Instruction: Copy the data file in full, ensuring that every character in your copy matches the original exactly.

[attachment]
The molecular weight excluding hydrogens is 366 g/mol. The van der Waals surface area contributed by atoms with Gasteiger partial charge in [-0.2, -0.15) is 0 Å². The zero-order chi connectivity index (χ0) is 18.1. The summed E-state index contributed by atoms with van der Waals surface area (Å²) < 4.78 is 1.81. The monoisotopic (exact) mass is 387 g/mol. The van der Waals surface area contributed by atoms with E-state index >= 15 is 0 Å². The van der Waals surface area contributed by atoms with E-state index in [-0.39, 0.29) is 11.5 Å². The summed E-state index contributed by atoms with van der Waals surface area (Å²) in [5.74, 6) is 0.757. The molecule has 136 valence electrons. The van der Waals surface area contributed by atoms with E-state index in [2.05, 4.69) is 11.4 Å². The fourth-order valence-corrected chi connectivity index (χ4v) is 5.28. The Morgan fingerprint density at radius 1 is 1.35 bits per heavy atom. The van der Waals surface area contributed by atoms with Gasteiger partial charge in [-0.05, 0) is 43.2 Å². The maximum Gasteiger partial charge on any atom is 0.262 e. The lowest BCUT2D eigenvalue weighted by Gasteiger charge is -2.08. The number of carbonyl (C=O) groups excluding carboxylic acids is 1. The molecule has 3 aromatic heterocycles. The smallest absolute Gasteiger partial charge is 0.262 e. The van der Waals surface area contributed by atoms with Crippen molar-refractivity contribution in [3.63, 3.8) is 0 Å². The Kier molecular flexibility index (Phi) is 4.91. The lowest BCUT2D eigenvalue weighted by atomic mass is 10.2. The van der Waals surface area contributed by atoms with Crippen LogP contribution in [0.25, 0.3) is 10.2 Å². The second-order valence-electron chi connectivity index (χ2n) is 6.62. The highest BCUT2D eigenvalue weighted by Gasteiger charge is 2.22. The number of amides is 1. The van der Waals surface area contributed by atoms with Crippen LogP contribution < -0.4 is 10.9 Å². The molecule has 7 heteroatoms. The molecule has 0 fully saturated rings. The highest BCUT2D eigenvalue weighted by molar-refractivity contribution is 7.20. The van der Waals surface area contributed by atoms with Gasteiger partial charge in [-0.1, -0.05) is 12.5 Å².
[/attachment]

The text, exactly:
The molecular weight excluding hydrogens is 366 g/mol. The van der Waals surface area contributed by atoms with Gasteiger partial charge in [-0.2, -0.15) is 0 Å². The zero-order chi connectivity index (χ0) is 18.1. The summed E-state index contributed by atoms with van der Waals surface area (Å²) < 4.78 is 1.81. The monoisotopic (exact) mass is 387 g/mol. The van der Waals surface area contributed by atoms with E-state index >= 15 is 0 Å². The van der Waals surface area contributed by atoms with E-state index in [-0.39, 0.29) is 11.5 Å². The summed E-state index contributed by atoms with van der Waals surface area (Å²) in [5.74, 6) is 0.757. The molecule has 136 valence electrons. The van der Waals surface area contributed by atoms with E-state index in [2.05, 4.69) is 11.4 Å². The fourth-order valence-corrected chi connectivity index (χ4v) is 5.28. The Morgan fingerprint density at radius 1 is 1.35 bits per heavy atom. The van der Waals surface area contributed by atoms with Gasteiger partial charge in [-0.05, 0) is 43.2 Å². The maximum Gasteiger partial charge on any atom is 0.262 e. The lowest BCUT2D eigenvalue weighted by Gasteiger charge is -2.08. The number of carbonyl (C=O) groups excluding carboxylic acids is 1. The molecule has 3 aromatic heterocycles. The smallest absolute Gasteiger partial charge is 0.262 e. The van der Waals surface area contributed by atoms with Crippen molar-refractivity contribution in [3.63, 3.8) is 0 Å². The Kier molecular flexibility index (Phi) is 4.91. The lowest BCUT2D eigenvalue weighted by atomic mass is 10.2. The van der Waals surface area contributed by atoms with Crippen LogP contribution in [0.25, 0.3) is 10.2 Å². The second-order valence-electron chi connectivity index (χ2n) is 6.62. The highest BCUT2D eigenvalue weighted by Gasteiger charge is 2.22. The number of amides is 1. The van der Waals surface area contributed by atoms with Crippen LogP contribution < -0.4 is 10.9 Å². The molecule has 7 heteroatoms. The molecule has 0 fully saturated rings. The highest BCUT2D eigenvalue weighted by molar-refractivity contribution is 7.20. The van der Waals surface area contributed by atoms with Gasteiger partial charge in [-0.1, -0.05) is 12.5 Å².